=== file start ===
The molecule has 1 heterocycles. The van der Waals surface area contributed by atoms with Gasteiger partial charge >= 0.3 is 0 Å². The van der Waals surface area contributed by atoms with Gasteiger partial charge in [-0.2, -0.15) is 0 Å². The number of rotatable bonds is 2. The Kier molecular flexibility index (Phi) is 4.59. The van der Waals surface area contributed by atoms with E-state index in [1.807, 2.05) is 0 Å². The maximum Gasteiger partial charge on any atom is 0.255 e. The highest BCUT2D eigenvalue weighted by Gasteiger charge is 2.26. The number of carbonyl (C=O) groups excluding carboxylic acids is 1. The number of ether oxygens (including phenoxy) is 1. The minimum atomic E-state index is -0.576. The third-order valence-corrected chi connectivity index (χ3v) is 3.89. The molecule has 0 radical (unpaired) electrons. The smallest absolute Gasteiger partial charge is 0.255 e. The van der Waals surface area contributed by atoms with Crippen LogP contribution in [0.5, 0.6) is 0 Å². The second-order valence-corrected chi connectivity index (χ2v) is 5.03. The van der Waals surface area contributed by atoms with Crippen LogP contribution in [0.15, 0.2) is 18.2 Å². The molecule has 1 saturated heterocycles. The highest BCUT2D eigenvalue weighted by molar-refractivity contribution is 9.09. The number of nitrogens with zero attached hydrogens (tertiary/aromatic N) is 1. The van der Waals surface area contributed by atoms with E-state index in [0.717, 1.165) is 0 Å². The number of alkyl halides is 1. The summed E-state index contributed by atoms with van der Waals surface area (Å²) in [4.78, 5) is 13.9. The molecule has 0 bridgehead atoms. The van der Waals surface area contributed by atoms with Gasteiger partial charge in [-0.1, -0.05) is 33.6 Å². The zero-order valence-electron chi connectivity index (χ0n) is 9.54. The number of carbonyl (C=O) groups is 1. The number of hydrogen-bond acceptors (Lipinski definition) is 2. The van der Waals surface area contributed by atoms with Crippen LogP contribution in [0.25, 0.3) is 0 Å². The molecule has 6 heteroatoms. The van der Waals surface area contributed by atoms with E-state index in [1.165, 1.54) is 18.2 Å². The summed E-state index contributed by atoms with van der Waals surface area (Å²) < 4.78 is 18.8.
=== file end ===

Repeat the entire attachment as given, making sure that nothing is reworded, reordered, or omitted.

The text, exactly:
The molecule has 1 heterocycles. The van der Waals surface area contributed by atoms with Gasteiger partial charge >= 0.3 is 0 Å². The van der Waals surface area contributed by atoms with Gasteiger partial charge in [-0.2, -0.15) is 0 Å². The number of rotatable bonds is 2. The Kier molecular flexibility index (Phi) is 4.59. The van der Waals surface area contributed by atoms with E-state index in [1.807, 2.05) is 0 Å². The maximum Gasteiger partial charge on any atom is 0.255 e. The highest BCUT2D eigenvalue weighted by Gasteiger charge is 2.26. The number of carbonyl (C=O) groups excluding carboxylic acids is 1. The number of ether oxygens (including phenoxy) is 1. The minimum atomic E-state index is -0.576. The third-order valence-corrected chi connectivity index (χ3v) is 3.89. The molecule has 0 radical (unpaired) electrons. The smallest absolute Gasteiger partial charge is 0.255 e. The van der Waals surface area contributed by atoms with Crippen LogP contribution in [0.5, 0.6) is 0 Å². The second-order valence-corrected chi connectivity index (χ2v) is 5.03. The van der Waals surface area contributed by atoms with Crippen LogP contribution in [0.15, 0.2) is 18.2 Å². The molecule has 1 saturated heterocycles. The highest BCUT2D eigenvalue weighted by molar-refractivity contribution is 9.09. The number of nitrogens with zero attached hydrogens (tertiary/aromatic N) is 1. The van der Waals surface area contributed by atoms with E-state index in [0.717, 1.165) is 0 Å². The number of alkyl halides is 1. The summed E-state index contributed by atoms with van der Waals surface area (Å²) in [4.78, 5) is 13.9. The molecule has 0 bridgehead atoms. The van der Waals surface area contributed by atoms with Gasteiger partial charge in [-0.1, -0.05) is 33.6 Å². The zero-order valence-electron chi connectivity index (χ0n) is 9.54. The number of carbonyl (C=O) groups is 1. The number of hydrogen-bond acceptors (Lipinski definition) is 2. The van der Waals surface area contributed by atoms with Crippen LogP contribution in [0.25, 0.3) is 0 Å². The molecule has 6 heteroatoms. The van der Waals surface area contributed by atoms with E-state index in [1.165, 1.54) is 18.2 Å². The summed E-state index contributed by atoms with van der Waals surface area (Å²) < 4.78 is 18.8.